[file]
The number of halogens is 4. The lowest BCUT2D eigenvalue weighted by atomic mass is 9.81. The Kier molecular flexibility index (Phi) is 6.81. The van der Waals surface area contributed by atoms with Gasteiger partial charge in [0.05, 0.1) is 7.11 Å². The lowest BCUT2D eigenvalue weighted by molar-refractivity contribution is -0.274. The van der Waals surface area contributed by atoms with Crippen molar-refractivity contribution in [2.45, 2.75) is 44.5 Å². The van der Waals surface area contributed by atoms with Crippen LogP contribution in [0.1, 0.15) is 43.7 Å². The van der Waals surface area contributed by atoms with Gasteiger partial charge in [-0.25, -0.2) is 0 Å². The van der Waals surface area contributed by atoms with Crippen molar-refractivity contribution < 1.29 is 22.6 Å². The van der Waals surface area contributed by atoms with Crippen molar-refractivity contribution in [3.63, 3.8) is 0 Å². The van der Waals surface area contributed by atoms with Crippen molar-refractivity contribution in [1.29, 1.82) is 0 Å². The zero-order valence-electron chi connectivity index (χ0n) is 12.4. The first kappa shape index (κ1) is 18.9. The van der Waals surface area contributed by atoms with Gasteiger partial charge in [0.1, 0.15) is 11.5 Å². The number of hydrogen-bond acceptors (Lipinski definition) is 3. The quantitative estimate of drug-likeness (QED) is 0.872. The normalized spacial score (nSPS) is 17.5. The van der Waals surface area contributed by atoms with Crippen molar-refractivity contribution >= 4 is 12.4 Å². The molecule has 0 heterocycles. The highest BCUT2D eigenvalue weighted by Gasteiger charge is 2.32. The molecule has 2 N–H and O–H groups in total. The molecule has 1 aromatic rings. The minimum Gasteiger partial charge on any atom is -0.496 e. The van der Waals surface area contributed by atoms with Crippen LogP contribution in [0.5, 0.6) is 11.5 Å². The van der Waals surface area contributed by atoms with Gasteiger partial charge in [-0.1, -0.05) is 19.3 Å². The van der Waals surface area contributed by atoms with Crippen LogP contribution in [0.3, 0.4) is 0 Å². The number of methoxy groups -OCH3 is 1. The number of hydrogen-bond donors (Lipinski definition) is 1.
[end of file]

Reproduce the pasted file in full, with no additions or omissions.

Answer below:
The number of halogens is 4. The lowest BCUT2D eigenvalue weighted by atomic mass is 9.81. The Kier molecular flexibility index (Phi) is 6.81. The van der Waals surface area contributed by atoms with Gasteiger partial charge in [0.05, 0.1) is 7.11 Å². The lowest BCUT2D eigenvalue weighted by molar-refractivity contribution is -0.274. The van der Waals surface area contributed by atoms with Crippen molar-refractivity contribution in [2.45, 2.75) is 44.5 Å². The van der Waals surface area contributed by atoms with Crippen LogP contribution in [0.1, 0.15) is 43.7 Å². The van der Waals surface area contributed by atoms with Gasteiger partial charge in [-0.25, -0.2) is 0 Å². The van der Waals surface area contributed by atoms with Crippen molar-refractivity contribution < 1.29 is 22.6 Å². The van der Waals surface area contributed by atoms with Crippen molar-refractivity contribution in [3.63, 3.8) is 0 Å². The van der Waals surface area contributed by atoms with Crippen molar-refractivity contribution in [1.29, 1.82) is 0 Å². The zero-order valence-electron chi connectivity index (χ0n) is 12.4. The first kappa shape index (κ1) is 18.9. The van der Waals surface area contributed by atoms with Gasteiger partial charge in [0.1, 0.15) is 11.5 Å². The number of hydrogen-bond acceptors (Lipinski definition) is 3. The quantitative estimate of drug-likeness (QED) is 0.872. The normalized spacial score (nSPS) is 17.5. The van der Waals surface area contributed by atoms with Crippen molar-refractivity contribution >= 4 is 12.4 Å². The molecule has 0 heterocycles. The highest BCUT2D eigenvalue weighted by Gasteiger charge is 2.32. The molecule has 2 N–H and O–H groups in total. The molecule has 1 aromatic rings. The minimum Gasteiger partial charge on any atom is -0.496 e. The van der Waals surface area contributed by atoms with Crippen LogP contribution in [0.5, 0.6) is 11.5 Å². The van der Waals surface area contributed by atoms with Gasteiger partial charge in [-0.1, -0.05) is 19.3 Å². The van der Waals surface area contributed by atoms with Crippen LogP contribution in [0.3, 0.4) is 0 Å². The number of methoxy groups -OCH3 is 1. The number of hydrogen-bond donors (Lipinski definition) is 1.